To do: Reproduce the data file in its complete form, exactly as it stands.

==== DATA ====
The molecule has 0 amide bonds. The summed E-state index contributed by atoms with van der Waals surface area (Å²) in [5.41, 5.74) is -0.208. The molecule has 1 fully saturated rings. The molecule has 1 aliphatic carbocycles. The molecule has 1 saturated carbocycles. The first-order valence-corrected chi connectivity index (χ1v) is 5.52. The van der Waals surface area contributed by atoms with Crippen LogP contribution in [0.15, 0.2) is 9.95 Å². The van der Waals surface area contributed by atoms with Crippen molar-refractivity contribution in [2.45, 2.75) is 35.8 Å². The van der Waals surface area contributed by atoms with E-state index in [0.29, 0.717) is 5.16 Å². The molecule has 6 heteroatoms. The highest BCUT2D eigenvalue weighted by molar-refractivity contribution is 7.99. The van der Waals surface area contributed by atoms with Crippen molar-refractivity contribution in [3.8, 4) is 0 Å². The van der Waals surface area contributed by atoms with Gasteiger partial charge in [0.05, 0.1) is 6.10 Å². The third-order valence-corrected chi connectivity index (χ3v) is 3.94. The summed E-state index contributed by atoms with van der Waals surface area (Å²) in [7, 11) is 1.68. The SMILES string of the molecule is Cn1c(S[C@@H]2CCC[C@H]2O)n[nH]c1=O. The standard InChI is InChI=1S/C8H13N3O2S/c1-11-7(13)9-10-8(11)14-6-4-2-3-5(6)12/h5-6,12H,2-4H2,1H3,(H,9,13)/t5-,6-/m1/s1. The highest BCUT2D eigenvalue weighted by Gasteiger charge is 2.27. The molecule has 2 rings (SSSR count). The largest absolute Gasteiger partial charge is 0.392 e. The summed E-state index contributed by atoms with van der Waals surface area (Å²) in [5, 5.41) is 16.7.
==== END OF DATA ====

The molecule has 0 amide bonds. The summed E-state index contributed by atoms with van der Waals surface area (Å²) in [5.41, 5.74) is -0.208. The molecule has 1 fully saturated rings. The molecule has 1 aliphatic carbocycles. The molecule has 1 saturated carbocycles. The first-order valence-corrected chi connectivity index (χ1v) is 5.52. The van der Waals surface area contributed by atoms with Crippen LogP contribution in [0.15, 0.2) is 9.95 Å². The van der Waals surface area contributed by atoms with Crippen molar-refractivity contribution in [2.45, 2.75) is 35.8 Å². The van der Waals surface area contributed by atoms with E-state index in [0.29, 0.717) is 5.16 Å². The molecule has 6 heteroatoms. The highest BCUT2D eigenvalue weighted by molar-refractivity contribution is 7.99. The van der Waals surface area contributed by atoms with Crippen molar-refractivity contribution in [3.8, 4) is 0 Å². The van der Waals surface area contributed by atoms with Gasteiger partial charge in [0.05, 0.1) is 6.10 Å². The third-order valence-corrected chi connectivity index (χ3v) is 3.94. The summed E-state index contributed by atoms with van der Waals surface area (Å²) in [7, 11) is 1.68. The SMILES string of the molecule is Cn1c(S[C@@H]2CCC[C@H]2O)n[nH]c1=O. The standard InChI is InChI=1S/C8H13N3O2S/c1-11-7(13)9-10-8(11)14-6-4-2-3-5(6)12/h5-6,12H,2-4H2,1H3,(H,9,13)/t5-,6-/m1/s1. The highest BCUT2D eigenvalue weighted by Gasteiger charge is 2.27. The molecule has 2 rings (SSSR count). The largest absolute Gasteiger partial charge is 0.392 e. The summed E-state index contributed by atoms with van der Waals surface area (Å²) in [5, 5.41) is 16.7.